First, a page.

I used an iPad application called “Show Me” to make my video.  First I made a series of slides in Google Docs, then I imported them into Show Me so I could annotate and narrate them.  I also made an assessment for the students to take after watching the video.  That assessment link follows my lesson link below.

Screen Shot 2015-07-10 at 2.13.03 PM
Lesson on using Pythagorean’s theorem to solve real world problems.


Assessment to be taken after watching video.
Assessment to be taken after watching video.


Comments on Project Tomorrow’s Speak Up 2014 Student Survey — July 7, 2015

Comments on Project Tomorrow’s Speak Up 2014 Student Survey

Screen Shot 2015-07-07 at 12.31.50 AM
See report at

(Just a warning – I’m reading/reviewing this report on a nine-hour, traffic-laden car ride back from South Carolina, with my two kids in the back seat of the car. So I might be a little more picky than I would be in another environment! )

I found this Speak Up report to be biased, and I felt that the authors were misleading in some of the conclusions they drew from the data (at least, the data they shared in the report). Importantly, I don’t disagree with some of their suggestions for incorporating technology in the classroom; it’s just that they used unconvincing data to draw conclusions, and they called for policy changes that would benefit the sponsors of their study, which include online learning organizations like Rosetta Stone, BrainPop and Dreambox.

Let me give you some examples of the (unimpressive) data that the authors chose to highlight in bold face:

  • …one third of Grade 6-8 online learners (35 percent [sic]) strongly agree that technology enhances their engagement in learning compared to 30 percent of students in traditional learning environments.” This small percentage difference is supposed to prove that “students in virtual learning environments express stronger agreement with [the] premise” that technology increases their interest in what they are learning.
  • High school students in virtual schools are taking significantly more online tests (72 percent vs. 58 percent)… .” Really? Is that surprising? The sentence goes on to say virtual students are “creating less [sic] PowerPoint presentations as a school assignment (43 percent vs. 70 percent) than other students.” This data is meant to shed light on the “quality of the students’ learning experience in a fully online or virtual environment.” How does that show anything?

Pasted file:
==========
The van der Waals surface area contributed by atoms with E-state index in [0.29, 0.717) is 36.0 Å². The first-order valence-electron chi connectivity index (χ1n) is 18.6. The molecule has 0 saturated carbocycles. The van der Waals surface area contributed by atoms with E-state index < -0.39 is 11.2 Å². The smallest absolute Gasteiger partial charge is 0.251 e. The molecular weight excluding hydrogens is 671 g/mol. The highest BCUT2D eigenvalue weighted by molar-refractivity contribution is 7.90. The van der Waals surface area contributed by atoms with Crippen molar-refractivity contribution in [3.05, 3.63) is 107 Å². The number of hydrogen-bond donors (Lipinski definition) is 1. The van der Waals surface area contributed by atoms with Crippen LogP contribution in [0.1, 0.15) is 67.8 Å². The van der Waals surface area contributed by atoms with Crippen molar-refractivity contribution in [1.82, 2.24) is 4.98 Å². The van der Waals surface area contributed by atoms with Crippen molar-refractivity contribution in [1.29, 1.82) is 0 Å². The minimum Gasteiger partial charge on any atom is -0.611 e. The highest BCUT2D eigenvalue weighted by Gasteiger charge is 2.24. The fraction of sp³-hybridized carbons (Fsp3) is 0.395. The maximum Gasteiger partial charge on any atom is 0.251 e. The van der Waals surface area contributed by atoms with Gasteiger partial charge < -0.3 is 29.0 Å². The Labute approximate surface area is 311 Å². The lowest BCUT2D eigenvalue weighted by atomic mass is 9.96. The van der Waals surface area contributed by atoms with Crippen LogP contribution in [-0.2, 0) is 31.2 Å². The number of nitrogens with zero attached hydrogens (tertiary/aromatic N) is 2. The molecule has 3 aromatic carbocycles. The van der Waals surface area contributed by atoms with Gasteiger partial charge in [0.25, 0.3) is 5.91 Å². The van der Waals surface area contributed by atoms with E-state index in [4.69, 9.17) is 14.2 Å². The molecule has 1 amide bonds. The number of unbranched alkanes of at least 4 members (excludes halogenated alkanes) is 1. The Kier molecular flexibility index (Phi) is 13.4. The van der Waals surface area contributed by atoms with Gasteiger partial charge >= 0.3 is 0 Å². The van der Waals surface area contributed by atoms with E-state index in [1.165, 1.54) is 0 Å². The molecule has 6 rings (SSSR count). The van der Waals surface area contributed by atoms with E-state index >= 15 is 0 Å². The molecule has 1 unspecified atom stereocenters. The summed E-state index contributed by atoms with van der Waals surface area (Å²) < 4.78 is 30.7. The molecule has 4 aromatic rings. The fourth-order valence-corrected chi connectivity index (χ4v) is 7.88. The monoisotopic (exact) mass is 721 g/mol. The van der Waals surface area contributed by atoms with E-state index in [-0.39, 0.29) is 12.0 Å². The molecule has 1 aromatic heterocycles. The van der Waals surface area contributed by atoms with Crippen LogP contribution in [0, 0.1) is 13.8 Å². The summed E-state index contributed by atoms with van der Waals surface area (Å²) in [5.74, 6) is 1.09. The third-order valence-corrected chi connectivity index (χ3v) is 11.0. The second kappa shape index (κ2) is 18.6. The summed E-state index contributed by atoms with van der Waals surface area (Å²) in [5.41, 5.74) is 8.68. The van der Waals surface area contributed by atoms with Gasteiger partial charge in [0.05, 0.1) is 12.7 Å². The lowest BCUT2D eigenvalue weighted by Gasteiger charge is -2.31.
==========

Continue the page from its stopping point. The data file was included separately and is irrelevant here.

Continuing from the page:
• Similarly, they found, “The online students are watching more videos created by their teachers.” No surprise there.
  • “…24 percent of the high school students…declared that they wish they could take all of their classes online.” According to the chart below this statement, the percent is actually 19, not 24. (24 percent would like to take World Languages online.) They didn’t address something I found interesting in the data, that is, that far more middle schoolers responded that they would like to take individual (not all) classes online than high schoolers. For example, 44 percent of middle schoolers said they would like to take math online, versus 25 percent of high schoolers. A similar difference held for every other class mentioned, though only 16 percent of middle schoolers “wished” for all of their classes to be offered online, which is less than the 19 percent of high schoolers.

The authors’ take a leap in forming implications from their data (at least, the data they present in the report).  They conclude, “A critical takeaway from this year’s Speak Up research is that the online learners so highly value their unique learning experience in virtual schools that they believe that other students should also benefit from online learning and that state, district, and/or school policies should be in place to support that transformative change.” [Emphasis added.]